Obama's health care law melded two approaches to advance its goal of broader insurance coverage. Middle-class people with no access to job-based coverage are offered subsidized private plans, while low-income people are steered to an expanded version of Medicaid in states accepting it.

Medicaid expansion is strongly supported by state hospital associations, medical groups because it advocates for the poor. Its main beneficiaries are expected to be low-income adults with no children living at home.

The White House is promoting the expansion. In a visit to Louisiana last week, Obama chided Republican leaders in the states who have turned thumbs down so far. In the audience was GOP Gov. Bobby Jindal, who was not swayed.

If the expansion is seen as a success, that could motivate supporters in states like Virginia, which just elected Democrat Terry McAuliffe to replace a GOP governor reluctant to widen the scope of government. Another key state is Florida, where GOP Gov. Rick Scott abandoned expansion efforts after hitting stiff opposition in the legislature. An estimated 1.3 million Floridians could qualify.

Avalere's statistic of at least 444,000 new Medicaid enrollees comes from 10 of the 25 states that accepted the expansion, so it only represents a partial count. Those numbers may also include some individuals eligible for Medicaid under current rules.

In Colorado, Medicaid applications in October were six to nine times what they were the month before, said Sue Birch, who heads the state's Department of Health Care Policy and Financing.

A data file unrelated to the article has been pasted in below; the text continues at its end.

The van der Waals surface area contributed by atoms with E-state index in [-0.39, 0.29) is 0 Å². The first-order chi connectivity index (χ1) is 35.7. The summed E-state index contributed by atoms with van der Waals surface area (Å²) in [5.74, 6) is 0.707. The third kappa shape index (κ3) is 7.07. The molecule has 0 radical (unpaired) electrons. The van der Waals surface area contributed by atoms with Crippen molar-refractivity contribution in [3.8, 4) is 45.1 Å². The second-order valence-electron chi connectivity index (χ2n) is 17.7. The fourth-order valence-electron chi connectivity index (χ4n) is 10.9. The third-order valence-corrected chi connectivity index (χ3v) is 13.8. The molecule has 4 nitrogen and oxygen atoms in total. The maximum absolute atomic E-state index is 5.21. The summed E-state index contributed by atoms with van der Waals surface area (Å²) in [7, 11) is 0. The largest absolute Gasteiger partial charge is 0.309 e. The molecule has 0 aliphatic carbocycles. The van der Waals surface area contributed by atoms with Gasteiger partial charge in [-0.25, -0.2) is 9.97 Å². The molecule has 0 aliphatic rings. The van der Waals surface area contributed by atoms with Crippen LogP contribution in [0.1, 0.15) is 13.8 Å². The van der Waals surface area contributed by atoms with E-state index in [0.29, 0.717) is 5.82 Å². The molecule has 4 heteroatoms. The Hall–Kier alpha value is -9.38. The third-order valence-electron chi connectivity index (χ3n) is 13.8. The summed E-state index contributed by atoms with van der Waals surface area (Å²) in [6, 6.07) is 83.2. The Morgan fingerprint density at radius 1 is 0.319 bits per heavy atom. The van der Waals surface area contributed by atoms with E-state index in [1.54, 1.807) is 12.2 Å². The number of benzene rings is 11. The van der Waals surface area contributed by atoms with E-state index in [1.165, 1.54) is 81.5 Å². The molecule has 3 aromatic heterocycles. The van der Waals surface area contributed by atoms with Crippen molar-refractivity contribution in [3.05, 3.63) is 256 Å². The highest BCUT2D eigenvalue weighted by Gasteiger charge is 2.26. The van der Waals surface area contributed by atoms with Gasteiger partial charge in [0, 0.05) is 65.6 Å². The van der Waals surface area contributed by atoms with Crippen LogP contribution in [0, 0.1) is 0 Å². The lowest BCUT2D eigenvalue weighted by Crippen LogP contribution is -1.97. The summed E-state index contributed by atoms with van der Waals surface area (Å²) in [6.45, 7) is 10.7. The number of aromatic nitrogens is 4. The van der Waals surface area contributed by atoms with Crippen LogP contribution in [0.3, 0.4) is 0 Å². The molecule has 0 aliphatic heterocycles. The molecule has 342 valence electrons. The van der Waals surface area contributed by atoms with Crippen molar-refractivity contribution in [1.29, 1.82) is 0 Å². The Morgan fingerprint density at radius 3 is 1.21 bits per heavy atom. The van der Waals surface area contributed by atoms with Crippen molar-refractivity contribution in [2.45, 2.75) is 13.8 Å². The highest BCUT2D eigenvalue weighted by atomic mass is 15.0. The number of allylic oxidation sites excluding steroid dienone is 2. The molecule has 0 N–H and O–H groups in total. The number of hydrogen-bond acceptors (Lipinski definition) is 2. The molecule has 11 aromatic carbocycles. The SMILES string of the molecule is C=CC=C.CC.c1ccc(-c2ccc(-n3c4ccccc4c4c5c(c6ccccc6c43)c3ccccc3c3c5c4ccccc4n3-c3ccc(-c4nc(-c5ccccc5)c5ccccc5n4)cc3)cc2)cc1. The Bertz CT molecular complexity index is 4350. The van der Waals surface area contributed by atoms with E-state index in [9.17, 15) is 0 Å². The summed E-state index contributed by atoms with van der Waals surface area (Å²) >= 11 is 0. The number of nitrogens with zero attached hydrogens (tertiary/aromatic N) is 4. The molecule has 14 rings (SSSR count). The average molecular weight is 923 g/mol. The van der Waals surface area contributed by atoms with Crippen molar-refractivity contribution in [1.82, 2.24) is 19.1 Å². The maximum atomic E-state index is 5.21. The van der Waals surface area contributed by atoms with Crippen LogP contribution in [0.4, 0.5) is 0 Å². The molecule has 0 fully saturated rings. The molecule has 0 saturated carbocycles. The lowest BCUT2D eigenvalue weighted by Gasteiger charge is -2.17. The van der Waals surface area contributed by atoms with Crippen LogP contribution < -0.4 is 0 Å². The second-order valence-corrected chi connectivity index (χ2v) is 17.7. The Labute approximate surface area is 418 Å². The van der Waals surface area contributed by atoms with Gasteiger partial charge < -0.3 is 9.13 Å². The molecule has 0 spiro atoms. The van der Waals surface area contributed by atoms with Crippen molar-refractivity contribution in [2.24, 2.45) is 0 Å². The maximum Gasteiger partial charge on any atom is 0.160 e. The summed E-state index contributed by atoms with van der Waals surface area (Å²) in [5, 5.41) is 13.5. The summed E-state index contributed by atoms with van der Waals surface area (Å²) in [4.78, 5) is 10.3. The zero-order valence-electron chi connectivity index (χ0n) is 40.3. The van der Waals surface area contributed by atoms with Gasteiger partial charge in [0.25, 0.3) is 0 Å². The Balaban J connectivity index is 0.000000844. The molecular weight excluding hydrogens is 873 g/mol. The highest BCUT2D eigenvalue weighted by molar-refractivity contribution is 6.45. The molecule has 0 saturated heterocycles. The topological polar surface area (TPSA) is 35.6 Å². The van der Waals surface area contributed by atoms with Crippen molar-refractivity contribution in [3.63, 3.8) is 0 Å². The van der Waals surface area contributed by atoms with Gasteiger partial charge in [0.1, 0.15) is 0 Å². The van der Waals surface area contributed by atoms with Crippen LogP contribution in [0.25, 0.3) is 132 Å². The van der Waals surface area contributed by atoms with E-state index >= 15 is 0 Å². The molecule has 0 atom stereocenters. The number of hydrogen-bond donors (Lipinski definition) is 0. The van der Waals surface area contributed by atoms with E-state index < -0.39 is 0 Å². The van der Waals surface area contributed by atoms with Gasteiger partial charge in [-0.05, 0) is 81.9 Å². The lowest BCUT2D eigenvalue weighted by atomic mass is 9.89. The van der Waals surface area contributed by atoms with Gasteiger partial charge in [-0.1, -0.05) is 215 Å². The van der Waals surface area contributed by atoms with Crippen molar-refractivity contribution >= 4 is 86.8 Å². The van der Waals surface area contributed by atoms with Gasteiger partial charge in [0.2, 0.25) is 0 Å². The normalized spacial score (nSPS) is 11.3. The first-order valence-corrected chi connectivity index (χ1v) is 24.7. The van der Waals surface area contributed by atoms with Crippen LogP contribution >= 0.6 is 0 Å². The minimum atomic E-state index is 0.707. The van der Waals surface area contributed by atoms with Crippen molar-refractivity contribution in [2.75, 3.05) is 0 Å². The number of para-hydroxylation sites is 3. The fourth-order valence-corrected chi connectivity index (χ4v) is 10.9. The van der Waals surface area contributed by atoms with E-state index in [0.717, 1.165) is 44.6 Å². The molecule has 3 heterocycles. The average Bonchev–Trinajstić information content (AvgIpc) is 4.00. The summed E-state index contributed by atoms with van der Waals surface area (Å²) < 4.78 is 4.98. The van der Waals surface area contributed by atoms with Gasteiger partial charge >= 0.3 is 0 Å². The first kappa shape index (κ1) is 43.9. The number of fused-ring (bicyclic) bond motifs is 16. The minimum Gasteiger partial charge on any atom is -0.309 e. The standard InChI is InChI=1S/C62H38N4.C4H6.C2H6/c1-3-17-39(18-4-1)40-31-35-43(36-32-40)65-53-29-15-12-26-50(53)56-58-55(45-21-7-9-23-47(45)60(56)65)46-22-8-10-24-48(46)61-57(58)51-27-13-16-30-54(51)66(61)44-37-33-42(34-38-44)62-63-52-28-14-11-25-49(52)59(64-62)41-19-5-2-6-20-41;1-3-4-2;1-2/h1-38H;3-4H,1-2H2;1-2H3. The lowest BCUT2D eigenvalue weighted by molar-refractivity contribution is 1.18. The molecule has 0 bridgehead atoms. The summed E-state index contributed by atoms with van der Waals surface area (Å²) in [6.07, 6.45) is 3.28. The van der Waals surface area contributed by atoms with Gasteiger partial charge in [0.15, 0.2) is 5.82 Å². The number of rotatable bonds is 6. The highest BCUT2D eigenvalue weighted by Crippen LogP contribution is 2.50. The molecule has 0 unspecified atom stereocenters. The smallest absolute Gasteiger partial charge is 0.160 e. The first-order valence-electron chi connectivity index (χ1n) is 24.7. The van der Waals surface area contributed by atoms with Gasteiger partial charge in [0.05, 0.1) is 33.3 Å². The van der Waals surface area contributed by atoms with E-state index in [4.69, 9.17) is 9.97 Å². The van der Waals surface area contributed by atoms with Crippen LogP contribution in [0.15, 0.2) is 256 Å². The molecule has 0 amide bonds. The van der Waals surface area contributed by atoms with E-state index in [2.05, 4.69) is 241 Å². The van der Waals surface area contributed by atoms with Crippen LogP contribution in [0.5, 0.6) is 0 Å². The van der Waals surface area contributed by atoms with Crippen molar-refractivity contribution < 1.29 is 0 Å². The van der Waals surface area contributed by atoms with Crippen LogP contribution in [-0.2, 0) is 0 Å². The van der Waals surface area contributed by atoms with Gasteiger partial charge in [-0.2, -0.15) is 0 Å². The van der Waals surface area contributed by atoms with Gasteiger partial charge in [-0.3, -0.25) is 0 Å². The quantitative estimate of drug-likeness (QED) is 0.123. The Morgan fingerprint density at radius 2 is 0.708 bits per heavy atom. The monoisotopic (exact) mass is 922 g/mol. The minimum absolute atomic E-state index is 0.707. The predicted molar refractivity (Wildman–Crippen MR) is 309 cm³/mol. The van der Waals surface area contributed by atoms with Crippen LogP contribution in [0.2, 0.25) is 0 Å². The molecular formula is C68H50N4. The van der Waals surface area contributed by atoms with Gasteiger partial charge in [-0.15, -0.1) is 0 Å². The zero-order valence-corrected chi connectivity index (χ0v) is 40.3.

A years-long effort to reach eligible residents apparently succeeded in generating the increased demand. The state has installed self-service kiosks in community clinics, hospitals and libraries to sign people up. And a year ago, nurses statewide agreed to help by promoting Medicaid to low-income uninsured patients.

"We said to our nurses: 'OK, you're our bounty hunters. You go find our patients,'" Birch said.

Some states have used food stamp rolls to find people who might also be eligible for expanded Medicaid. Income verification forms used for food stamps require frequent recertification, so that means the program's beneficiaries are Medicaid-ready.

"In most states there's a system for determining eligibility that kind of lives with the other public programs," said Judy Solomon, an expert on the program with the Center on Budget and Policy Priorities, which advocates for low-income people. "We know already that there are people there who we can ask to raise their hands."

The nonpartisan Congressional Budget Office has estimated that 9 million people will gain coverage through expanded Medicaid next year, with another 7 million signing up for private coverage through the online markets that are off to a slow start.

Medicaid pays doctors less than Medicare, and much less than private insurance, fostering an impression that the coverage is no better than being uninsured, and maybe even worse. But a recent scientific study debunked that, finding that having Medicaid virtually eliminates the risk of catastrophic medical expenses due to a serious accident or the sudden onset of a life-threatening illness. It also found improved mental health, but not much difference in physical conditions.


Associated Press writer Kristen Wyatt in Denver contributed to this report, with additional Kansas, Arkansas and Oklahoma information added by The Gayly staff.

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Published - The Gayly, November 13, 2013 4:00pm.